The Chiefs brought back most of their Super Bowl LIV team, and even added a big piece for their offense when it drafted running back Clyde Edwards-Helaire in the first round. Patrick Mahomes is already doing Hall of Fame things after just two years as a starter. If he wins another ring, another MVP or both this season, his (young) legacy will go to another level.

4. The new-look New England Patriots

Will we even recognize these Patriots? It was going to be a shock seeing anyone but Tom Brady at quarterback. It’ll be really weird seeing Cam Newton under center. With numerous departures in free agency and COVID-19 opt outs, this Patriots team won’t resemble the one we saw last season. Bill Belichick is the greatest coach ever, but he’ll be tested this season.

3. Tom Brady in another uniform

In any other year, Tom Brady playing on another team after 20 seasons and six Super Bowl wins with the New England Patriots would be the runaway No. 1 option. And when the games start, we’ll still be baffled and amazed by the sight of Brady in a Tampa Bay Buccaneers uniform. Rob Gronkowski, too. If Brady can win big in Tampa Bay, he’ll add to a resume that is already unmatched in NFL history.

It's already weird to see Tom Brady in a Tampa Bay Buccaneers helmet and gear.. (Mike Ehrmann/Getty Images)

2. Social justice and racial equality

It’ll feel like 2016 again, hopefully without any grandstanding events that cost taxpayers a lot of money that could have been used better elsewhere.

A lot of attention will be paid to what happens before the games. The killing of George Floyd ignited a social justice movement this summer and that has been a big part of the sports world since leagues restarted. Players have said they will be kneeling or have another demonstration to bring attention to racial injustice. The NFL did not support Colin Kaepernick and others when they kneeled during the national anthem four years ago, worrying instead about mean tweets from Donald Trump and bots on social media saying they’d boycott. It feels different this time, with commissioner Roger Goodell saying the league was wrong not listening to players in 2016.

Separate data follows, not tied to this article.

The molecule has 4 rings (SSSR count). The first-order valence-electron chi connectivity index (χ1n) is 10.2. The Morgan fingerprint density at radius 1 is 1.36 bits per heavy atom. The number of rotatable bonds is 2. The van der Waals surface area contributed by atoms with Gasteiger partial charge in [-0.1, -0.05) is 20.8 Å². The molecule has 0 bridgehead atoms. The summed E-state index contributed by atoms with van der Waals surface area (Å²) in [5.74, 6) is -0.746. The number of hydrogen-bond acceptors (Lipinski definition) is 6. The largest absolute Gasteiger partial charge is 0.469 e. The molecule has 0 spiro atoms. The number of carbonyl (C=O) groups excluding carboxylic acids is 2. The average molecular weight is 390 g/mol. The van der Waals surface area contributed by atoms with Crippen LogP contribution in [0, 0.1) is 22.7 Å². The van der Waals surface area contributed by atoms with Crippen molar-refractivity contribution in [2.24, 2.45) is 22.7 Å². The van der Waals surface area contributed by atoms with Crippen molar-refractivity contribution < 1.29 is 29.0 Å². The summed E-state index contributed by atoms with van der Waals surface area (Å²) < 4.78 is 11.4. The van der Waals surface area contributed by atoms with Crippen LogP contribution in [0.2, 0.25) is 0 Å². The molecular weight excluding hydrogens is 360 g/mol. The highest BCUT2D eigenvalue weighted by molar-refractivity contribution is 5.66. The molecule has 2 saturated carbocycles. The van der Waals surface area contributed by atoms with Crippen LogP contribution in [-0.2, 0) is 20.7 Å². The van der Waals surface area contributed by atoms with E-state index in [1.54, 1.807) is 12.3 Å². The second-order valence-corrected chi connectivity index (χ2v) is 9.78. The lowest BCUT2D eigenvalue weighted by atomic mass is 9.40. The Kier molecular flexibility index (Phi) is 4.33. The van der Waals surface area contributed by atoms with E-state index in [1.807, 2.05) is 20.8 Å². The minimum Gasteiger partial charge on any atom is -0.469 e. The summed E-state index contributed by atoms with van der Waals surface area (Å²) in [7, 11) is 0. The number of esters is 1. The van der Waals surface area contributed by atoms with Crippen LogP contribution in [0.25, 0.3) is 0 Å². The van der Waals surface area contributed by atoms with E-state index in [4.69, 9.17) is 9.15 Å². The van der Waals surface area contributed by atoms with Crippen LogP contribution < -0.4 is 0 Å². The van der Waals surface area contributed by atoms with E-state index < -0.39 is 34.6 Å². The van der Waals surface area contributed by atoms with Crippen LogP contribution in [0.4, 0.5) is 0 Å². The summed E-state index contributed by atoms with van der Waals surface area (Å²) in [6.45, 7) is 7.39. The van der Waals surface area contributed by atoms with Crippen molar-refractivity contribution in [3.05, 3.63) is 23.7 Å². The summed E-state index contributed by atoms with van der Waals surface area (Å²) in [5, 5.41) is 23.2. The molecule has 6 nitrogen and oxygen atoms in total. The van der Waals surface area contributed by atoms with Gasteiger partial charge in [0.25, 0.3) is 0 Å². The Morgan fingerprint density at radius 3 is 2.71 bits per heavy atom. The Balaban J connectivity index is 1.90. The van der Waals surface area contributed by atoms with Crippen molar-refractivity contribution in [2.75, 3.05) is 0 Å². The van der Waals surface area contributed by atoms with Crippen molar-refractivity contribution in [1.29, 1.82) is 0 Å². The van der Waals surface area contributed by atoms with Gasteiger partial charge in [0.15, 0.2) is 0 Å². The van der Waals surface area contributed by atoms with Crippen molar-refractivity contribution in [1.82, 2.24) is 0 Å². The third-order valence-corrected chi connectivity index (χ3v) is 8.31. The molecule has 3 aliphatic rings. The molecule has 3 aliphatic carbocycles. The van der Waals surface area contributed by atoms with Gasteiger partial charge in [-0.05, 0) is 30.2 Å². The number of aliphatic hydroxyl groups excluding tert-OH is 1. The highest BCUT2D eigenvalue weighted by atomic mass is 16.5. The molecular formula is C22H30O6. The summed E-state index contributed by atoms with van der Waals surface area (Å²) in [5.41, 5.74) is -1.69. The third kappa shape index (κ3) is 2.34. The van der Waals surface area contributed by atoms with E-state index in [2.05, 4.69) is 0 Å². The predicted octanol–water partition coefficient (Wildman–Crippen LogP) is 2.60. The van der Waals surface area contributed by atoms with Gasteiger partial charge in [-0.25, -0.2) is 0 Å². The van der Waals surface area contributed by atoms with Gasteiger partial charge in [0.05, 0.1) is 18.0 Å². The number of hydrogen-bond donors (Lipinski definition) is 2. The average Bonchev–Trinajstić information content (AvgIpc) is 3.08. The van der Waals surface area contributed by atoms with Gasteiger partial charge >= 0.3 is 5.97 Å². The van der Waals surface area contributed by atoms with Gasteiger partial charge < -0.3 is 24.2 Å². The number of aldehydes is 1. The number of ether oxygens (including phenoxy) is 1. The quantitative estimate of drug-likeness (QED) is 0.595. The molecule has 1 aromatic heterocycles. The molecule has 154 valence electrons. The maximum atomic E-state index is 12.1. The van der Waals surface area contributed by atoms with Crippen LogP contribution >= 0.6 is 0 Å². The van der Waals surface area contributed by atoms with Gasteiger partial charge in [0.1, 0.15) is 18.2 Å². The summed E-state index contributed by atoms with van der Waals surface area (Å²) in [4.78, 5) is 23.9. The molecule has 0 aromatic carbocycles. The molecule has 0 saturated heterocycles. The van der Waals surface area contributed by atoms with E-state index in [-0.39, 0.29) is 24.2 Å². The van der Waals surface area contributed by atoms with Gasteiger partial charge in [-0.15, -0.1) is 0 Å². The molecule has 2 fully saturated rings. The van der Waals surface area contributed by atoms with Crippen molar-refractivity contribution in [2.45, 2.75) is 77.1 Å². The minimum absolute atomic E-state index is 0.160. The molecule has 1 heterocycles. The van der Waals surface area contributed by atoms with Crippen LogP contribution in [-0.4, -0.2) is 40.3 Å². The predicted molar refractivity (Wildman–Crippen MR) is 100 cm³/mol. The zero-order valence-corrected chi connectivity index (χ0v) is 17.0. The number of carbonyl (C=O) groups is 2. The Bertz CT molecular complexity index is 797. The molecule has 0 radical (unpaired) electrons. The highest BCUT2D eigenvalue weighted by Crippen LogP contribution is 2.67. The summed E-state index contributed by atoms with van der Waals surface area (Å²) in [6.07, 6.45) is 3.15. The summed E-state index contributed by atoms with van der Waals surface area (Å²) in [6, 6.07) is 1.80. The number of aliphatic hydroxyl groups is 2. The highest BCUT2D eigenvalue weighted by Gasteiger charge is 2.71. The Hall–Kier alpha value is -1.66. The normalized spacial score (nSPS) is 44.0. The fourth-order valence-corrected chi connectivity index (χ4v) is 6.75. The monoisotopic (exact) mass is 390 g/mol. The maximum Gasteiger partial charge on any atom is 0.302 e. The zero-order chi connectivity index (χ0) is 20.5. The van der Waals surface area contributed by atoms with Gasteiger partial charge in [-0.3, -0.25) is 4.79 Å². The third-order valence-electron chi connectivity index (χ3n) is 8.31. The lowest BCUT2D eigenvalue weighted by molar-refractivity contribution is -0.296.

Still, there will probably be team owners who aren’t on board and more political ridiculousness in an election year. Perhaps this time around, the NFL won’t be worried about the few who loudly complain they won’t watch games if players kneel.

1. Playing in a pandemic

The NFL’s best-case scenario is the NBA’s restart. Aside from Lou Williams’ trip to get chicken wings at Magic City, the focus for the NBA has mostly been on the games and not COVID-19. There haven’t been new positive tests. It’s going as well as the league could have hoped.

Of course, the NBA is in a bubble at Disney World.

Major League Baseball is not in a bubble, and it couldn’t get through one game without a star player having to sit out due to the coronavirus. The Miami Marlins and St. Louis Cardinals have had huge outbreaks, and the Cleveland Indians showed that any players breaking the rules puts everyone at risk.

We don’t know how the NFL is going to go, though the small number of positive tests so far is encouraging. Traveling, having players hitting each other for hours and the hope that about 1,700 players will follow all the rules makes it a high-wire act. Even if the season goes mostly as planned, it’s hard to believe there will be no disruptions or cluster of positive tests that put the NFL in an impossible spot.

We’re all going through this first-of-its-kind season together. Let’s hope we get through it.